Measuring things has been a hallmark of accountability in business for decades. There have been books, articles, and blog posts written extolling the benefits and importance of quality metrics. I’m not trying to discount the value that comes from metrics, but I do want to challenge how our response to metrics influences the quality of our behavior…especially regarding employee engagement.

employee-engagementI have seen so many different models regarding engagement measures. I have seen tiering where those poor unfortunate souls who end up in the bottom tier are put on the equivalent of a division/department performance improvement plan. Obviously a boon for improving engagement (said very tongue in cheek). There have been various efforts to “improve” from a 3.99 to a 4.09 within a specified time period. All of these efforts have been done with the best intentions, but they rarely improve actual engagement.

The fault in this logic is that the focus of effort is on improving the measure, and rarely serves to improve actual engagement. Imagine yourself on that low tier team. You have your regular job responsibilities, any other enterprise-wide change initiative, and then the added work that is “designed” to help you get out of that low tier. No one wants to live there, so when the re-survey rolls around, you answer more positively to move the measure and stop the extra work. Did engagement improve? No. It probably worsened, but the measure improved so those who care about that kind of thing are pacified and the magnifying glass moves elsewhere in the organization.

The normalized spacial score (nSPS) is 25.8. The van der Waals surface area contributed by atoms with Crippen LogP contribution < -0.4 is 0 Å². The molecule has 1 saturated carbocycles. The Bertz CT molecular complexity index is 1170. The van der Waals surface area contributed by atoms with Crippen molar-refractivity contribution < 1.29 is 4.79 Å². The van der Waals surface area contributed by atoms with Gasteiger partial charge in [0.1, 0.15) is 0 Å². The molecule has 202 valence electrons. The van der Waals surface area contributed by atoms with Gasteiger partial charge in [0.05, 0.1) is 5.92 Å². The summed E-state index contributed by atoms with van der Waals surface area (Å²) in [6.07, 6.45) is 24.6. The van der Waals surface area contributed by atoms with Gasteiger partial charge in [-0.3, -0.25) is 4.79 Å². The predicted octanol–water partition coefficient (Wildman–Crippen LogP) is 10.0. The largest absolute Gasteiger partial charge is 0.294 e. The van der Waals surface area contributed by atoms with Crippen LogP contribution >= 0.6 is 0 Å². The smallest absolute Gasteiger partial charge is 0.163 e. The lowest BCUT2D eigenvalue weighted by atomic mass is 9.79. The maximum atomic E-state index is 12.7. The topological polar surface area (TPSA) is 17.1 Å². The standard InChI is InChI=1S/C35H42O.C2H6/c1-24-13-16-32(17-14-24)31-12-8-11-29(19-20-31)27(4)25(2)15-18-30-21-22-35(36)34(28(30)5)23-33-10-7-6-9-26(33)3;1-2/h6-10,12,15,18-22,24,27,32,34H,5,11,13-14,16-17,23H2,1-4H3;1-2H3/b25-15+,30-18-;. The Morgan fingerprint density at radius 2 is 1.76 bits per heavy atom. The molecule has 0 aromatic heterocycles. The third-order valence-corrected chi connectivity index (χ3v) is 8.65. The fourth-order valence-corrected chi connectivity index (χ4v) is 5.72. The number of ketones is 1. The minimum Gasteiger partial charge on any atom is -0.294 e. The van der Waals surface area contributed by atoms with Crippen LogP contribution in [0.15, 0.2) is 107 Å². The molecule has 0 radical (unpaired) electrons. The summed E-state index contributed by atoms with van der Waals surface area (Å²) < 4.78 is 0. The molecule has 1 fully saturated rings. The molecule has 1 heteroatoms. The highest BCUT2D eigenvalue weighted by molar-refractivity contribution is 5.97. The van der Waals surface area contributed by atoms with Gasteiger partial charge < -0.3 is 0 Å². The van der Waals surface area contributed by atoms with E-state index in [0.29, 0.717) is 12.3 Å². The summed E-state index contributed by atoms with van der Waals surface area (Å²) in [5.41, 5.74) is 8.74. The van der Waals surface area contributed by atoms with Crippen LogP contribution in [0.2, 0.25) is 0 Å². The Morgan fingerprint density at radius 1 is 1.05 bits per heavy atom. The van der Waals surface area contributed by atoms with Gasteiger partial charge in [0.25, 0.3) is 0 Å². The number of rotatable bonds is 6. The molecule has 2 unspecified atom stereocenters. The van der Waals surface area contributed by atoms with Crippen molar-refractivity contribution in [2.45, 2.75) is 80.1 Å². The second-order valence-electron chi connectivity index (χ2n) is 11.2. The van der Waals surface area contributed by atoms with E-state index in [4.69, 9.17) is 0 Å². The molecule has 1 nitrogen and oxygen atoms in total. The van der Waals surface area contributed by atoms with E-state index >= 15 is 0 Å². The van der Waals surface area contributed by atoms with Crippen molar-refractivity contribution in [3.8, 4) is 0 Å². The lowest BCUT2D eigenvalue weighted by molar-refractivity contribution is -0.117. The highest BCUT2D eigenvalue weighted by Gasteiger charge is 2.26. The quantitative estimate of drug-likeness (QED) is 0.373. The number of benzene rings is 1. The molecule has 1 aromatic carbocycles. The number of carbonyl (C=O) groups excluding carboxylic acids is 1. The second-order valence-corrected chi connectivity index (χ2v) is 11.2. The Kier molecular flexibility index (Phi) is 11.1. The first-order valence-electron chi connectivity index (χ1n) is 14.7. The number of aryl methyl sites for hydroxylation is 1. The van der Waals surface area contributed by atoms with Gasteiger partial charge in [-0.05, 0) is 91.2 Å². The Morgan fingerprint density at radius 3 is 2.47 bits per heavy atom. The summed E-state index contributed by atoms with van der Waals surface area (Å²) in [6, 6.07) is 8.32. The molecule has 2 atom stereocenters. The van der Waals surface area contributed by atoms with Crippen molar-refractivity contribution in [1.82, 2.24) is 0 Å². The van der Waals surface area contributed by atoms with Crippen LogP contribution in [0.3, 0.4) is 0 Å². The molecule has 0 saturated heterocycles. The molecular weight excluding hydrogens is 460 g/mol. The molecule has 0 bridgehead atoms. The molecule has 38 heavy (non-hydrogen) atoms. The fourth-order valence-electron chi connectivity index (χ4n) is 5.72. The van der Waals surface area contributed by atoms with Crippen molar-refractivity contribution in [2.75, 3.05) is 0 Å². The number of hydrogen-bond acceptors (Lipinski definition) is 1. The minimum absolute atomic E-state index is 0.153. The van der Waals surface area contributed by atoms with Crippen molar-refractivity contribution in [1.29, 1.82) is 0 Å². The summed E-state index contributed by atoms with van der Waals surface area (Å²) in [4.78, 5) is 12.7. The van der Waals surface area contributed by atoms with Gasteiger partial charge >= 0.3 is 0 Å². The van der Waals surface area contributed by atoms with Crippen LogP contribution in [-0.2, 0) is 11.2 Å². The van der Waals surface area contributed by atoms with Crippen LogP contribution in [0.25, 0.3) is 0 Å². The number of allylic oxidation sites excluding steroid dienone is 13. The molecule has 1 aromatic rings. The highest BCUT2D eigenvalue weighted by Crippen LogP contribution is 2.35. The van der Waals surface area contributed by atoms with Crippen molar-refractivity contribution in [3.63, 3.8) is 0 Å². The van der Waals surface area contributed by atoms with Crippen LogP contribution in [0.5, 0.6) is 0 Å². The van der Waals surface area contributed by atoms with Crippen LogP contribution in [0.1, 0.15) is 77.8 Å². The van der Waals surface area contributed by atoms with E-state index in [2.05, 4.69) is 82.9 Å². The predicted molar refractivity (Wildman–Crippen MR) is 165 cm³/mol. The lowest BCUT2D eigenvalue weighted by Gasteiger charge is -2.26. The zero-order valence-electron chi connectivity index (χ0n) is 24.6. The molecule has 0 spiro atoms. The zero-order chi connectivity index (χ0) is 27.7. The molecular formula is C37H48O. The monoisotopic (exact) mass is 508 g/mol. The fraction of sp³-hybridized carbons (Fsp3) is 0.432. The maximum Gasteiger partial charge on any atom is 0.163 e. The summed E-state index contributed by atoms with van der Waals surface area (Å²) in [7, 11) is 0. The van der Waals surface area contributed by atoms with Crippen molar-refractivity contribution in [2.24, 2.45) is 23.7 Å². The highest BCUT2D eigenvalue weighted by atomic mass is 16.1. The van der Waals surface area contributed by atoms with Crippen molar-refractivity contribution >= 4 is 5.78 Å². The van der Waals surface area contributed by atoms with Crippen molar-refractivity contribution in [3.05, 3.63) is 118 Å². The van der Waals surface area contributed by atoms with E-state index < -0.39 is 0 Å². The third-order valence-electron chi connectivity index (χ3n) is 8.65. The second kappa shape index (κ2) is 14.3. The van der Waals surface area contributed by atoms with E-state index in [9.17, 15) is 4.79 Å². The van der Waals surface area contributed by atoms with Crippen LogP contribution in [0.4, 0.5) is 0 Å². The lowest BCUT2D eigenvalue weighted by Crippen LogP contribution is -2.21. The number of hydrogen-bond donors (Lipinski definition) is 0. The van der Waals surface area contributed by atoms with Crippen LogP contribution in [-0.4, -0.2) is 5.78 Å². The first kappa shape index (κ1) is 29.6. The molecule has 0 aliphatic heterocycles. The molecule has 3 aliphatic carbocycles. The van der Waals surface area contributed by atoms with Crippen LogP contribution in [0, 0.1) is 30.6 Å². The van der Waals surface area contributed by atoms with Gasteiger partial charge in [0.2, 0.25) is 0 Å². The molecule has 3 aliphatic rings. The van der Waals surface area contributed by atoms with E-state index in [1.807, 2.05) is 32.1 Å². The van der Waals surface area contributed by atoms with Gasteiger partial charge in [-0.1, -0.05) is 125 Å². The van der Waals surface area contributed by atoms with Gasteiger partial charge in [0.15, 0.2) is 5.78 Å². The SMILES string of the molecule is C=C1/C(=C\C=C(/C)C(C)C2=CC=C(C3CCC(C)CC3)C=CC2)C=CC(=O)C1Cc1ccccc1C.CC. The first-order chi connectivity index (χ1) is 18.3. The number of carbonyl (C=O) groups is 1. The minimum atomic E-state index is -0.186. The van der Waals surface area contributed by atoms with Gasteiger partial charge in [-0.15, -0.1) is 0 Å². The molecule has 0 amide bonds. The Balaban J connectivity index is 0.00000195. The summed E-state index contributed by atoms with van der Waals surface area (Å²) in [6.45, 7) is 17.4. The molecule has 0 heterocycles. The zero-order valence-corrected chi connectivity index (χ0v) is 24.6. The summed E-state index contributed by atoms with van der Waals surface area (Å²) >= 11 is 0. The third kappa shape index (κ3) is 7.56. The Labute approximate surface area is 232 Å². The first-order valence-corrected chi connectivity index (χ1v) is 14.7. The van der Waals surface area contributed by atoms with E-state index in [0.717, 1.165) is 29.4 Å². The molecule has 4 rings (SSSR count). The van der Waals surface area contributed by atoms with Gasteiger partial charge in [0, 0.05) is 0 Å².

Here are a few things to keep in mind when addressing engagement:

  1. Dialogue – Don’t put all your engagement eggs in the survey basket. Engagement is about the human experience. Don’t diminish it to some quantitative analysis of snapshot viewpoints. Create a culture where dialogue between managers and employees is the norm, not the exception.
  2. Support – When engagement survey numbers are lower than expected, seek to understand and support. While typically unintentional, most engagement interventions feel more punitive than developmental. There are legitimate reasons and leaders in that area are already dealing with productivity issues that are influenced by low engagement; the last thing they need is a target on their back.
  3. Drivers – Do you know what the engagement drivers are for your organization? Do you know the variance in engagement drivers  among the various functions/divisions/departments within your organization? Does Marketing have the same engagement drivers as IT? My trick knee says no. When you understand the drivers, you get closer to the root cause instead of merely treating the symptoms – the measure – of engagement woes.

Engagement is a complex, multi-faceted affair and we can’t use a linear approach to solution development. How we measure is important for validation and statistical integrity. How we respond to that data is much more important for the overall development of our organizations. People’s engagement is not a collection of data points, it is a very personal experience that happens through relationships and overall climate within the context of work. If that is how engagement develops, then the solution must be met through the same context…not simply moving data points to satisfy dashboard requirements. How can you and your organization approach engagement measures more meaningfully?